England’s varied geology is an important contributor to the distinctive local character of our buildings: the golden oolitic limestones of the Gloucestershire and Oxfordshire Cotswolds stand in dramatic contrast to the rich red sandstone of Herefordshire, across the Severn. In the east there is a similar contrast between the north Northamptonshire built landscape of Kings Cliffe, Wansford and Collyweston with their yellow limestones and the flint buildings of the chalk belt that runs to the south and east. For historians of architecture and sculpture the importance of local geology cannot be overstressed, for the local stone affects the appearance of buildings and their sculpture in a very direct way.
The chalk belt is coloured pale green (and numbered 6) on the map above. Chalk outcrops in a broad belt running down the Lincolnshire coast from Flamborough head, covering most East Anglia and turning westwards, bounded by the chalk escarpment of the Chiltern Hills to the north, and continuing as far as Dorset. A southern branch includes the North and South Downs. Thus large areas of eastern England and the Home Counties have little in the way of local building stone beyond what can be quarried from the chalk beds. Chalk is a soft, white, porous sedimentary rock, chemically calcium carbonate, laid down in the Cretaceous period and formed of compressed calcite shells. Chalk beds tend to be thick, and chalk itself is very porous and can act as a reservoir, holding large quantities of water which are gradually released during dry spells. Historically it has been used in agriculture for raising the pH of acid soils, and industrially to produce the quicklime used in cement and steelmaking.
As a building material chalk is easy to cut and carve, and as it dries out it hardens to some extent, but only the more compressed beds have enough durability to be generally useful, and even they are only practicable for use in protected situations. When chalk can be used as a building stone in this way, it normally goes by the name of clunch or Totternhoe stone (even when it is not quarried in Totternhoe). It outcrops throughout the east of England; notably at Totternhoe, near Dunstable (Bedfordshire), but also at sites around Cambridge including Cherry Hinton, Orwell, Eversden, Haslingfield and Barrington. These Cambridge quarries were important as the source of the ‘white stone’ used in the construction of many medieval college buildings.
The medieval churches of the chalk belt are externally mostly of flint; almost the opposite of clunch as a building material. Flint nodules are hard, crystalline lumps of quartz found within the chalk strata, either dispersed or more commonly deposited in layers. Flints may wash out of the chalk strata as the matrix erodes and be deposited as pebbles or cobbles in the beds of rivers and streams. Flint is one of the most durable of building stones, but masonry in flint is technically very different from working in ashlar or even rubble.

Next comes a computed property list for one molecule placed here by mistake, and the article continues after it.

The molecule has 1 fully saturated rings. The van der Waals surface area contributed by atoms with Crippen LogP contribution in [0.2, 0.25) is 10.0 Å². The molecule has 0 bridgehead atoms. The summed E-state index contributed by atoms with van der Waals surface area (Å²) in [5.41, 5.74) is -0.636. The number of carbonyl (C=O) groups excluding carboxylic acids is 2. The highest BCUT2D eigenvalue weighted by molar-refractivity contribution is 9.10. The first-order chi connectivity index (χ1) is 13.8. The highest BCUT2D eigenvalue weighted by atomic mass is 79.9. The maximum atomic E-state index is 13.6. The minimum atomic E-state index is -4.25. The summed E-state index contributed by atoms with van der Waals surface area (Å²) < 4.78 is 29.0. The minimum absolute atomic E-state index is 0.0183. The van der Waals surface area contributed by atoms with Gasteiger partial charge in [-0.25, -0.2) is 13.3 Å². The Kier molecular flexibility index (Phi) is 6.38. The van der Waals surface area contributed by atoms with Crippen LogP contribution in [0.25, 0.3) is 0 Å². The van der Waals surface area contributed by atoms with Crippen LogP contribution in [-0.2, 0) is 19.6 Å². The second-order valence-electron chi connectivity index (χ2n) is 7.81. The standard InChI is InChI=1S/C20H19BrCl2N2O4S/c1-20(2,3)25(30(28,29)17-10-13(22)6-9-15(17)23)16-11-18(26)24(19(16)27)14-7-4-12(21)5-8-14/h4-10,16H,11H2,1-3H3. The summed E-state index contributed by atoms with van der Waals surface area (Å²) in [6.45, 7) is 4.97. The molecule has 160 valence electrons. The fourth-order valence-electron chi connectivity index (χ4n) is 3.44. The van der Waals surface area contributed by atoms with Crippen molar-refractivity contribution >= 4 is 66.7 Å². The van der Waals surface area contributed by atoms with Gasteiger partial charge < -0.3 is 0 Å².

From the thirteenth century onwards, however, flint knapping grew in popularity. The nodules were split to expose a smooth, lustrous interior, of black initially, allowing the production of tracery and other designs, known as flushwork, when combined with clunch or imported ashlar, as at Barsham in Suffolk. Such external features as doorways, windows and buttresses which relied on accurate angles and smooth planes were generally built of imported and thus expensive stone. It has been convincingly argued that the round towers typical of East Anglia were common in that area because of the difficulty of building corners in flint masonry.
Although the chalk beds provide most of the indigenous building material in this part of England, other materials must be considered. In fact there was a tendency, seen in many parish churches, to use whatever was available, and this could include Carstone, cobbles, puddingstone and Roman or medieval brick. At Fryerning (Essex) the external nave walls are of flint and puddingstone rubble with Roman brick quoins, and clunch is used for the south doorway, (protected by a porch) and the elaborately carved font. Carstone (also called Carrstone or gingerbread stone) is a red cretaceous sandstone often found in the chalk belt where it beds in strata below the chalk. Puddingstone is a heterogeneous rock that had its origins in the chalk, when flint pebbles washed out of the chalk strata were deposited in rivers beds, covered by clay deposits and compressed to form a conglomerate bound together by silica. Roman brick was reused from sites in Essex, Suffolk and Hertfordshire, notably around St Albans. The craft of brickmaking was lost after the departure of the Romans, and given the shortage of durable building materials in this area it is unsurprising to find that it was in the chalk belt that it reappeared towards the end of the twelfth century; most famously at Coggeshall Priory (c.1200), but much earlier at Polstead (c.1160) and elsewhere.